Media Information Director
DPS Office of Athletics
EAST LANSING — Like their distinctive nickname, this basketball season has been dynamically different for the Southeastern High Jungaleers.
“When we had our practice jerseys made at the start of the year, the one thing we put on the dark side of the jersey is ‘SE vs. History’ and on the other side we put ‘No Excuses,’ Southeastern Coach George Ward said.
“We kind of felt that if we did the fundamental things; staying disciplined and playing together; we had a chance at rewriting history a little bit.”
As the Detroit Public School League’s Proud Strong Learners of the Week, the Jungaleers (22-3) will try to extend their history-making season today at 2:50 p.m. against Bay City Western (24-2) in the Class A state semifinals at Michigan State University’s Breslin Center.
Southfield (20-5) plays defending Class A champion Kalamazoo Central (23-3) in today’s 1 p.m. semifinal, with the winners squaring off at 4 p.m. Saturday for the state championship.
Just two more victories would put the ultimate cap on a season in which Southeastern earned its first PSL title in 55 years when it defeated Cody in the Big D tournament finale Feb. 18. The Class A crown would be Southeastern’s first state basketball championship since 1926.
“The 22 wins are the most ever in the history of the school,” Ward said. “We kind of felt these goals were attainable. But again, we had to be disciplined and we had to stay focused, and we couldn’t let any selfishness creep in. That’s the biggest thing. We have not allowed any selfishness to creep in this program.”
With ten seniors providing leadership, the Jungaleers’ team-oriented style at both ends of the floor has been their hallmark.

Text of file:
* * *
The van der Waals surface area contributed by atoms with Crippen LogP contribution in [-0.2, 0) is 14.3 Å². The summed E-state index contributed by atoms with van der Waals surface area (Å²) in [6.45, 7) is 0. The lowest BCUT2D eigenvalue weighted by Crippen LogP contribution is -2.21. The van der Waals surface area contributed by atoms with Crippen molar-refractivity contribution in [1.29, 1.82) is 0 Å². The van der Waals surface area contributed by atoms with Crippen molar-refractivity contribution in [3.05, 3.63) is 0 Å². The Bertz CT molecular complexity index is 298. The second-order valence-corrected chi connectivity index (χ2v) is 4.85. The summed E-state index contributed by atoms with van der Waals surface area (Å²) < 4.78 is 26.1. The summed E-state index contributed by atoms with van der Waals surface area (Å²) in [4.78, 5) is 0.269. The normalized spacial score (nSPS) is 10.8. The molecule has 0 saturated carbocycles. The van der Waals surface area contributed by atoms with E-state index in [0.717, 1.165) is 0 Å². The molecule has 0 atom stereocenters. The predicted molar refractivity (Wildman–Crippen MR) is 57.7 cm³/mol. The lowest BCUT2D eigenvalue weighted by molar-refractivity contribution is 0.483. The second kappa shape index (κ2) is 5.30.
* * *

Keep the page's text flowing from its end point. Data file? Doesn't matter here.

“I don’t think (the game’s inventor) Naismith would have a problem with how this team plays basketball,” Ward said. “When we started this season, I wanted this to be one of the best teams that the Detroit Public School League had seen in a while.”
Ward points to Southeastern’s 73-51 rout of top-ranked Romulus in Tuesday’s state quarterfinals as evidence of team strength.
“We beat the No. 1 team in the state by 22 points and our supposed best player (Mr. Basketball finalist Brandan Kearney) only scored six points. Our reliance is not on one individual or two individuals. Our players really believe in the team concept, and that’s why we’ve been so successful.”
Ward has reason to be confident this weekend as the PSL’s last team standing.
“The PSL is acknowledged as the toughest league in the state and everybody knows it’s one of the toughest leagues in the country,” he said. “Our kids go to colleges all across the country and do extremely well. We’ve also got some of best coaches, so I have to thank my cohorts for helping make us a better team and making me a better coach.
“Every Tuesday and Friday has really prepared us for tournament play. Having 10 seniors has helped our situation because our kids have never, ever panicked. That’s been a staple of this team.”